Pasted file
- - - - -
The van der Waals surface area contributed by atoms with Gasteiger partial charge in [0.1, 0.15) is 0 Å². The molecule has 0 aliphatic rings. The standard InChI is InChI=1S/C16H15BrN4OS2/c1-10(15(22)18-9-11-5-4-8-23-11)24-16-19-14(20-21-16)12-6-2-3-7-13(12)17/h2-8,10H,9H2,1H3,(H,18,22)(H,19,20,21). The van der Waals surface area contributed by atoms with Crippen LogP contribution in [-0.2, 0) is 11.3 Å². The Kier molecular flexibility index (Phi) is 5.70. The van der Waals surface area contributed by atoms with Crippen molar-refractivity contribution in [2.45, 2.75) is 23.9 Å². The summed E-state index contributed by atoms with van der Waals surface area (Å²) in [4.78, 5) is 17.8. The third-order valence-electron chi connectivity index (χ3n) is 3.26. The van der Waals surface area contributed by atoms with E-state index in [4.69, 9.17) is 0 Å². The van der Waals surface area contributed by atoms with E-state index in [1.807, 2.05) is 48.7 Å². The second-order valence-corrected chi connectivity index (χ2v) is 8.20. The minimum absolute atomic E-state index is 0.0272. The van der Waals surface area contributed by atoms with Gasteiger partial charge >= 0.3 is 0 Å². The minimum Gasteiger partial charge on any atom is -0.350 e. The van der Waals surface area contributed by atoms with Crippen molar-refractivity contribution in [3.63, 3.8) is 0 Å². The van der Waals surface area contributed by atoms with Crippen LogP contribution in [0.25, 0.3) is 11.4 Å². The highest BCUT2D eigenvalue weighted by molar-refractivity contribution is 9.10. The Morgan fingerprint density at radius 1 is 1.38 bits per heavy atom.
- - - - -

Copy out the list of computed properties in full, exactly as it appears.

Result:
The van der Waals surface area contributed by atoms with Gasteiger partial charge in [0.1, 0.15) is 0 Å². The molecule has 0 aliphatic rings. The standard InChI is InChI=1S/C16H15BrN4OS2/c1-10(15(22)18-9-11-5-4-8-23-11)24-16-19-14(20-21-16)12-6-2-3-7-13(12)17/h2-8,10H,9H2,1H3,(H,18,22)(H,19,20,21). The van der Waals surface area contributed by atoms with Crippen LogP contribution in [-0.2, 0) is 11.3 Å². The Kier molecular flexibility index (Phi) is 5.70. The van der Waals surface area contributed by atoms with Crippen molar-refractivity contribution in [2.45, 2.75) is 23.9 Å². The summed E-state index contributed by atoms with van der Waals surface area (Å²) in [4.78, 5) is 17.8. The third-order valence-electron chi connectivity index (χ3n) is 3.26. The van der Waals surface area contributed by atoms with E-state index in [4.69, 9.17) is 0 Å². The van der Waals surface area contributed by atoms with E-state index in [1.807, 2.05) is 48.7 Å². The second-order valence-corrected chi connectivity index (χ2v) is 8.20. The minimum absolute atomic E-state index is 0.0272. The van der Waals surface area contributed by atoms with Gasteiger partial charge >= 0.3 is 0 Å². The minimum Gasteiger partial charge on any atom is -0.350 e. The van der Waals surface area contributed by atoms with Crippen molar-refractivity contribution in [3.63, 3.8) is 0 Å². The van der Waals surface area contributed by atoms with Crippen LogP contribution in [0.25, 0.3) is 11.4 Å². The highest BCUT2D eigenvalue weighted by molar-refractivity contribution is 9.10. The Morgan fingerprint density at radius 1 is 1.38 bits per heavy atom.